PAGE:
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TruStyrenyx technology developed by Agilyx and Technip Energies produces 99.8% pure recycled styrene monomer.

Geoff Giordano

August 30, 2022

2 Min Read
expanded polystyrene foam
Image courtesy of Alamy/Wachiwit

A technology that produces high-purity recycled styrene monomer combines the pyrolysis process of Agilyx and the purification know-how of Technip Energies.

TruStyrenyx, the result of a collaboration announced last summer by the two companies, produces a monomer “greater than 99.8 wt% purity, which means it can be used as a direct replacement for virgin styrene monomer,” said Dr. Chris Faulkner, Chief Technology Officer at Agilyx.

Styrene monomer is a key ingredient in many polymers and synthetic rubbers. Being one of three primary components of ABS, it can also make the pure polymer polystyrene.

After successful pilot plant testing of hard-to-recycle waste polystyrene at Technip Energies’ R&D facility in Weymouth, MA, “there are commercial partners ready to use the styrene monomer produced with TruStyrenyx,” Faulkner said. “This styrene monomer is suitable for any brand owners looking to increase the recycled content in their styrene monomer–derived products, such as ABS, synthetic rubbers, coatings, and polystyrene.”

Notably, TruStyrenyx was able to convert waste polystyrene laden with flame retardants — halogens in flame retardants have traditionally been difficult impurities to contend with in polymer production. TruStyrenyx reduces halogen concentration in the styrene monomer it produces to below detection limits.

TruStyrenyx production capability begins at 15 KTA and can be scaled up, Faulkner noted.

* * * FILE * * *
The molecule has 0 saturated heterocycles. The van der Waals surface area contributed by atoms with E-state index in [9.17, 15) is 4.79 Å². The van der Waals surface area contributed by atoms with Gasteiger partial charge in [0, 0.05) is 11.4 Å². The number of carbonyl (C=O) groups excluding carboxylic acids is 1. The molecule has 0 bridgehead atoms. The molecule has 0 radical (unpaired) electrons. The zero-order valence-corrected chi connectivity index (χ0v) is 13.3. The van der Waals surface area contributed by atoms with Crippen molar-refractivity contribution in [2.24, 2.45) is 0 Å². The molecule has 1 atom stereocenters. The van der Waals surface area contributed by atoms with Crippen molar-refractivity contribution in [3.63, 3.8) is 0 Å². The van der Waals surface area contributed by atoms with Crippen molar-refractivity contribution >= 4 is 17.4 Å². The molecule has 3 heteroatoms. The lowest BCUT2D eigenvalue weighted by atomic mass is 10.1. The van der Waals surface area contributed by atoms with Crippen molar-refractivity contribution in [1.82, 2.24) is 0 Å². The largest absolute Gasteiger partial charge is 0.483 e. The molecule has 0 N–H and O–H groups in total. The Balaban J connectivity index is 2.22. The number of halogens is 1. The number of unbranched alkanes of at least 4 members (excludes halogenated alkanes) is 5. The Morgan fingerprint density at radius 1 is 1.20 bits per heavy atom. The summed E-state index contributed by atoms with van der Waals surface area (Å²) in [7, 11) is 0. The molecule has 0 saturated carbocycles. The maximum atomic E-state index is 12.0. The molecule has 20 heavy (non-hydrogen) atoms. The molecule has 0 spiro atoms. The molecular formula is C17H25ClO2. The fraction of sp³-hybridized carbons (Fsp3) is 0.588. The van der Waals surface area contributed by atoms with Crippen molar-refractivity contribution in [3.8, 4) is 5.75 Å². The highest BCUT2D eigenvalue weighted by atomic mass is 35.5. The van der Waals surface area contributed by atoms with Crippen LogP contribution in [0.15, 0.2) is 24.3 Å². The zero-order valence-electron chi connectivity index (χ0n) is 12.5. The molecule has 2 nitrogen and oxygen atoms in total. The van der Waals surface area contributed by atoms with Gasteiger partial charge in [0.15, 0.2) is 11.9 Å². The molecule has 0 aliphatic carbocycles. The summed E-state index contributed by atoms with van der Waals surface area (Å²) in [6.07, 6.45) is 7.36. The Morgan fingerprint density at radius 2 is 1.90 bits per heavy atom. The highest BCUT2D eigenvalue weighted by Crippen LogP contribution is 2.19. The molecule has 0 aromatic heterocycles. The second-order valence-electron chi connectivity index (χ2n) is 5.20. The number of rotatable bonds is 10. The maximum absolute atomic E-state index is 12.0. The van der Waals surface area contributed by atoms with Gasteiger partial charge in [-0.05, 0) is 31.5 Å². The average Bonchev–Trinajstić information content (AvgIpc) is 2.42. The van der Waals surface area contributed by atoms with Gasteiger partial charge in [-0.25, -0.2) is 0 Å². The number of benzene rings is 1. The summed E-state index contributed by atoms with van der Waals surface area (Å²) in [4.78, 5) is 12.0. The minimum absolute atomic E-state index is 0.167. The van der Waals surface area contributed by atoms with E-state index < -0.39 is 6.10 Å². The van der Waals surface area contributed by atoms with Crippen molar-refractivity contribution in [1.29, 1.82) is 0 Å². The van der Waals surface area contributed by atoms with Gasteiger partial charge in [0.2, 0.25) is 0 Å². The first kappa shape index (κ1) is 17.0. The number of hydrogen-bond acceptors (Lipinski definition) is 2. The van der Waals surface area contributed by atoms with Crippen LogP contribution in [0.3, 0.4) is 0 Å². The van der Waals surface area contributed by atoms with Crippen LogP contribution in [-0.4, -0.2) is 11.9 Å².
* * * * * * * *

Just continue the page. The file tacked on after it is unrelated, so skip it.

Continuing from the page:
Key to the technology is the Agilyx pyrolysis process, which hinges on a reactor “designed deliberately to handle plastic waste that is not heterogeneous or very clean,” Faulkner explained. “We don’t use a catalyst, which allows us to process waste that is more contaminated than what can be handled by our competitors. We also use electrical heating, which allows us to dial in the energy used to be very specific to the product that is being processed. Once the waste plastic has passed through our process, the Technip Energies purification technology is applied to obtain exceptionally high purity.” 

About the Author(s)

Geoff Giordano

Geoff Giordano is a tech journalist with more than 30 years’ experience in all facets of publishing. He has reported extensively on the gamut of plastics manufacturing technologies and issues, including 3D printing materials and methods; injection, blow, micro and rotomolding; additives, colorants and nanomodifiers; blown and cast films; packaging; thermoforming; tooling; ancillary equipment; and the circular economy. Contact him at [email protected].

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